Biometric technology is on everyone’s lips today. Every day we hear media stories about governments using facial recognition to issue visas and passports, banks adopting voice recognition to authenticate users, and cars using fingerprint technologies to rev up productivity and operational efficiencies. Let’s find out which examples of biometrics are leading the biometric revolution.
- Fingerprint Phone Unlocking
Long before Apple introduced a fingerprint authentication feature for iPhone 5s in 2013, a biometric authentication system was unveiled by Toshiba in 2007 for their mobile phones. Smartphone fingerprint unlocking was probably the first example of biometric technology being so willingly adopted. According to this report, more than 700 million iPhones are currently in use worldwide, which means that millions of people enter their fingerprints every day. Taking biometrics even further, Apple now allows unlocking its smartphones with facial recognition known as Face ID, turning it another game-changer in the biometric industry.
- Human Data Megabases
The U.S. Federal Bureau of Investigations (FBI) has accumulated a massive biometric database of all things concerning American citizens, from various types of biometrics including fingerprints, photos for facial recognition, iris patterns, to voice and even gait recognition data. According to a report, the FBI collects its data from a variety of government and private law enforcement sources, using the data for crime prevention, security clearances, and immigration purposes.
The largest human biometric database belongs to India and it’s called Aadhaar. With the support of the government, it has grown into the most extensive biometric database with identity data of more than 1 billion people in less than ten years. This system is often used in education and admissions in India, where it is not uncommon to pay someone to do my essay. Aadhaar is a great example of how Big Data and biometrics can benefit the entire country.
- Passport Control
Scanning the eye iris has been used in all major airports around the globe for several years now. There’s an opt-in system where you can agree to have your eyes scanned. Your details are then stored in an international database. The benefit is that instead of waiting in a long passport queue, you simply walk into a booth and look into a camera. The software then scans the iris and matches your eye data with the information stored in the database. Border passage systems using iris recognition technology is also used in London’s Heathrow Airport.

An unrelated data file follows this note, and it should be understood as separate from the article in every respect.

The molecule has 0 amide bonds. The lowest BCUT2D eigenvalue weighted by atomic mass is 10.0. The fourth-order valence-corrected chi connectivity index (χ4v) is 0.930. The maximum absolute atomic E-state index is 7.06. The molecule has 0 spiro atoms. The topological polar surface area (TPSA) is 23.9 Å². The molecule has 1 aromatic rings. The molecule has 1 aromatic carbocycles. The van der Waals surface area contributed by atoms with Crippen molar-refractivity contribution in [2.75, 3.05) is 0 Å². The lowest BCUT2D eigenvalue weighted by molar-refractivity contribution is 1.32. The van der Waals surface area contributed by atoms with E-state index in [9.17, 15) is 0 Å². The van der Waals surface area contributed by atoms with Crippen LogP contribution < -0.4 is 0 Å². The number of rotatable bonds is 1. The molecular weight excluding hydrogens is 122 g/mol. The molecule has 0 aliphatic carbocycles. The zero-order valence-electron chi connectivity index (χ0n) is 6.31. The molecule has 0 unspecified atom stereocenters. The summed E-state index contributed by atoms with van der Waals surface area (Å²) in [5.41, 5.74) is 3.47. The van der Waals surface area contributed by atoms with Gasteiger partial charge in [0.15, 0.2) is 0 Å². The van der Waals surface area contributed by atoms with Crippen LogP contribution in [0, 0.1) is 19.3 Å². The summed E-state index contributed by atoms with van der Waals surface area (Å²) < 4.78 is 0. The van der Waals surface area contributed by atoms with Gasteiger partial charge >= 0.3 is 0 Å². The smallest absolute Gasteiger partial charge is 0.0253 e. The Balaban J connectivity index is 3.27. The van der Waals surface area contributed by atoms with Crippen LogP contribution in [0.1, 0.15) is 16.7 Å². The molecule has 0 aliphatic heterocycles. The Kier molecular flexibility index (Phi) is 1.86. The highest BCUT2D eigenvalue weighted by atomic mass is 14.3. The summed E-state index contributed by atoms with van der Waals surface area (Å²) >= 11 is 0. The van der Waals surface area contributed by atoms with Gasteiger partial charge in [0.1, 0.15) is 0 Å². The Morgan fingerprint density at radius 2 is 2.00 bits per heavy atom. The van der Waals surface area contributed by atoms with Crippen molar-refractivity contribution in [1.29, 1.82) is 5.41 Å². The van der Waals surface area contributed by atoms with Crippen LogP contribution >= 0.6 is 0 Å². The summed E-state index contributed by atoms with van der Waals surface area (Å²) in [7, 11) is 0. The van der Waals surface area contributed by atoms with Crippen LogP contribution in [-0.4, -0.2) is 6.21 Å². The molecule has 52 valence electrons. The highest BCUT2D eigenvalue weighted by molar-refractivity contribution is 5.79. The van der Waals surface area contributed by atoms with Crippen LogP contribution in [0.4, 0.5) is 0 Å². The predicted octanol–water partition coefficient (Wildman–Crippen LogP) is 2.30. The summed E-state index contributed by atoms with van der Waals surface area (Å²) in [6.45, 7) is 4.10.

- Immigration and Naturalization
The Immigration and Naturalization Service System (INSPASS) is installed at all major airports in the U.S. It is powered by hand geometry verification technology which significantly reduces the immigration processing time. Ben Gurion airport in Tel Aviv, Israel, also uses Express Card entry kiosks fitted with hand geometry systems for security and immigration.
- Driver Recognition
It’s estimated that over 2 million cars in the UK use biometric technology to unlock their cars and start their engines. Automobile manufacturers use voice recognition via Bluetooth to personalize entertainment systems and have fingerprint recognition in door handles and in places where the traditional key would be inserted to unlock the vehicle.
- Online banking identification
Lloyd Banking Group teamed up with the tech giant Microsoft to elevate their payment security to a new level. Lloyd’s, Halifax, and Bank of Scotland customers now can use fingerprint and facial recognition technology to log into their online banking accounts. Following their lead, another financial big player, JP Morgan Chase, ditched the old password-based system and adopted fingerprint recognition technology for its mobile banking app. The customers of this financial institute can now verify money transfers using the inbuilt fingerprint sensor on their Android or iOS devices.
- Digital Tourism
The Japanese Ministry of Economy, Trade, and Industry adopted fingerprint technology that can make payments, do hotel and airline check-ins, as well as other amazing things for tourists. The biometric verification system for tourists is called “Touch and Pay” and is powered by a unique fingerprint recognition technology that is weather and smudge proof. Today, tourists in Japan can pay for shopping, restaurant meals, hotels, and car hires using their fingerprints. No need to pay hefty fees for currency exchanges!
- Retail Biometrics
Many point of sale ( POS ) are now integrated with CloudABISTMa cloud based biometric technology and can turn POS into biometric based software that verifies customers before charging their credit cards and speeds up payment in retail shops, restaurants, and cafeterias.
- Entry Access
Fingerprint-based student identity management system StudentTrackTMused to restrict access to unauthorized student in school premises is a great example of Biometrics being used to benefit consumers. Another similar technology, VisitorTrackTMfingerprint system, is used to track visitor and ensure safety in corporate environments.
- The Big Brother Evolution
China continues building robust biometric technology on a government level to recognize each one of its 1.3 billion citizens – and even foreign residents. Chinese facial recognition technology was officially adopted by the country’s Ministry of Public Security in 2015. So far, it remains the biggest initiative in biometric technology around the world.
Biometric technology is emerging as a new tool in today’s business world, aiming to resolve the shortcomings of traditional security measures. With the decreasing price of biometric solutions and improved technology, more organizations are coming forward to implement this technology.